Sunlight filters through cobwebbed windows illuminating the ornately carved Yuquot family house posts flanking the entrance. It’s a striking contrast to the Catholic austerity that no amount of redecorating can completely obliterate. This church, or the one that stood here and burned down before this version was built, was made famous in a 1929 painting by Emily Carr. The Victoria artist, using the parlance of the day, called it The Indian Church. In the early 1990s, the Mowachaht/Muchalaht deconsecrated the church, stripping the building of much of its Christian colonial symbolism and reclaiming it as a community gathering place. Reclamation, in many ways, is the contemporary story of Nootka Island.
Shaped like an inverted triangle, Nootka Island is nestled between narrow inlets and the fetch of Nootka Sound. Its namesake trail stretches for 40 kilometres from Yuquot north to Tongue Point. Much of the route follows the shoreline, often on sloping soft sand or pea gravel that makes for awkward walking. In other places when the tide is low, rocky sea shelves make for fast and easy travel. Where there are impassable headlands, the trail veers inland cutting roughly through the temperate rainforest jungle. An hour’s walk north of Yuquot, the family of hikers arrives at the first crux, an intertidal river estuary. The tide is at its peak, so the parents and kids drop their packs, strip off footwear and bask barefoot in the sand to wait. The sky is blue, and the summer days are long.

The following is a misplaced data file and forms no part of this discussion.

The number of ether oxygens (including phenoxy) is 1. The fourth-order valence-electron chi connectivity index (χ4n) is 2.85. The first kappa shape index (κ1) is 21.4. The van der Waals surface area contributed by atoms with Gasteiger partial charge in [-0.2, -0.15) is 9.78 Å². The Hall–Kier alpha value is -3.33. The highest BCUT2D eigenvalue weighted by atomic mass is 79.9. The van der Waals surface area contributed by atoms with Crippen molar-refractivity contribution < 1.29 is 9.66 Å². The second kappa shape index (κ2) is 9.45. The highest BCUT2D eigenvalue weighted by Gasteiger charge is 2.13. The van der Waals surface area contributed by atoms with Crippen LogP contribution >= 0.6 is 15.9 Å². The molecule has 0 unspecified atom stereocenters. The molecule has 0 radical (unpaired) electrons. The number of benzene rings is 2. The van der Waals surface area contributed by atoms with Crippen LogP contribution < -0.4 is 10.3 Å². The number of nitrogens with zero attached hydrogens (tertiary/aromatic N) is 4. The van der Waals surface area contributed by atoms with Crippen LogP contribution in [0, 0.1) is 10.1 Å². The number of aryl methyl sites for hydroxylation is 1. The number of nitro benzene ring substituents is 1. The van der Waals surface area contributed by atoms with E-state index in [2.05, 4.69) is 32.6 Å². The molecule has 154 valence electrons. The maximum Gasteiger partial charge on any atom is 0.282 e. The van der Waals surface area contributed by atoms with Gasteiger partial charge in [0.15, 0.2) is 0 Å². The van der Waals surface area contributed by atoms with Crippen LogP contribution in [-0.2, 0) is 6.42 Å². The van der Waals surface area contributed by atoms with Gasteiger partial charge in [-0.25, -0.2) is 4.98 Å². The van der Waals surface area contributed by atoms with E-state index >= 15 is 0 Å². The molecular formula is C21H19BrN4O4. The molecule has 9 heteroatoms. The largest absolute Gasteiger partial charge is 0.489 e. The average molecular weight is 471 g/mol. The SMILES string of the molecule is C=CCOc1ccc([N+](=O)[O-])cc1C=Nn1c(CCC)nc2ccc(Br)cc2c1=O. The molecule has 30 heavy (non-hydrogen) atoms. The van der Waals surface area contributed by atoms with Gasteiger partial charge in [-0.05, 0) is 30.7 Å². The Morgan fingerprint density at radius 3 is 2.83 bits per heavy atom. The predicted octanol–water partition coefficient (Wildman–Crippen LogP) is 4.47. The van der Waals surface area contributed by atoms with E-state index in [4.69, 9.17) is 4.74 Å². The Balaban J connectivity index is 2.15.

For years, the Nootka Trail has been a self-regulating free-for-all—of sorts. No limits, no reservations required. Simply book a seat on a float plane from Gold River, water taxi from Tahsis, or the MV Uchuck III—a small coastal freighter that services Vancouver Island’s west coast—get to the trailhead and start walking. It’s the antithesis of the regulated, heavily quota-ed West Coast Trail in Pacific Rim National Park Reserve. And that has always been part of the Nootka Trail’s appeal—a wilderness coastal thru-hike minus the government bureaucracy. But the dynamic is changing here; decolonization is underway on Nootka as it is across Canada.
Though the seminal encounter between Chief Maquinna and Captain Cook is now a fascinating footnote from the time of muskets and sea otter pelts in B.C. history, one thing hasn’t changed: Maquinna’s descendants remain as firmly rooted to this territory as the great chief was.